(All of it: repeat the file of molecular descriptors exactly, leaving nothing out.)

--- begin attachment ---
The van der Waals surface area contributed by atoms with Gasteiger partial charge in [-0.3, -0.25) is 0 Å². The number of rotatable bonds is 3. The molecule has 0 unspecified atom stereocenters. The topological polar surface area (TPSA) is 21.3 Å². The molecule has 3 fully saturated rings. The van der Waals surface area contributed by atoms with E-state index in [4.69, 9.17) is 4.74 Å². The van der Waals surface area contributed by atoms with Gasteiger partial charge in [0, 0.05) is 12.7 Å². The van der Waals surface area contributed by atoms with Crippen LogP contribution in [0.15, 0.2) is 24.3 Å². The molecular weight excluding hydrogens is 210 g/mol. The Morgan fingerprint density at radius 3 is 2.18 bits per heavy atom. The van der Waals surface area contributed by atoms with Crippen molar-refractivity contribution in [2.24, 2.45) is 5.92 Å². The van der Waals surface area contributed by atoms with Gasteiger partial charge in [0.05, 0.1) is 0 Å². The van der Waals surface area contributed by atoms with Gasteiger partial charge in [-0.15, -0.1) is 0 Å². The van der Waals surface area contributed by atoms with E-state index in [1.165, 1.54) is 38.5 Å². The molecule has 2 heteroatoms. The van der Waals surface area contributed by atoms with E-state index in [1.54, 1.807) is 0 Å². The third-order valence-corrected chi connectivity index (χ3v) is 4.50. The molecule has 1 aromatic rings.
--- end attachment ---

The van der Waals surface area contributed by atoms with Gasteiger partial charge in [-0.3, -0.25) is 0 Å². The number of rotatable bonds is 3. The molecule has 0 unspecified atom stereocenters. The topological polar surface area (TPSA) is 21.3 Å². The molecule has 3 fully saturated rings. The van der Waals surface area contributed by atoms with E-state index in [4.69, 9.17) is 4.74 Å². The van der Waals surface area contributed by atoms with Gasteiger partial charge in [0, 0.05) is 12.7 Å². The van der Waals surface area contributed by atoms with Crippen LogP contribution in [0.15, 0.2) is 24.3 Å². The molecular weight excluding hydrogens is 210 g/mol. The Morgan fingerprint density at radius 3 is 2.18 bits per heavy atom. The van der Waals surface area contributed by atoms with Crippen molar-refractivity contribution in [2.24, 2.45) is 5.92 Å². The van der Waals surface area contributed by atoms with Gasteiger partial charge in [0.05, 0.1) is 0 Å². The van der Waals surface area contributed by atoms with Gasteiger partial charge in [-0.15, -0.1) is 0 Å². The van der Waals surface area contributed by atoms with E-state index in [1.165, 1.54) is 38.5 Å². The molecule has 2 heteroatoms. The van der Waals surface area contributed by atoms with E-state index in [1.54, 1.807) is 0 Å². The third-order valence-corrected chi connectivity index (χ3v) is 4.50. The molecule has 1 aromatic rings.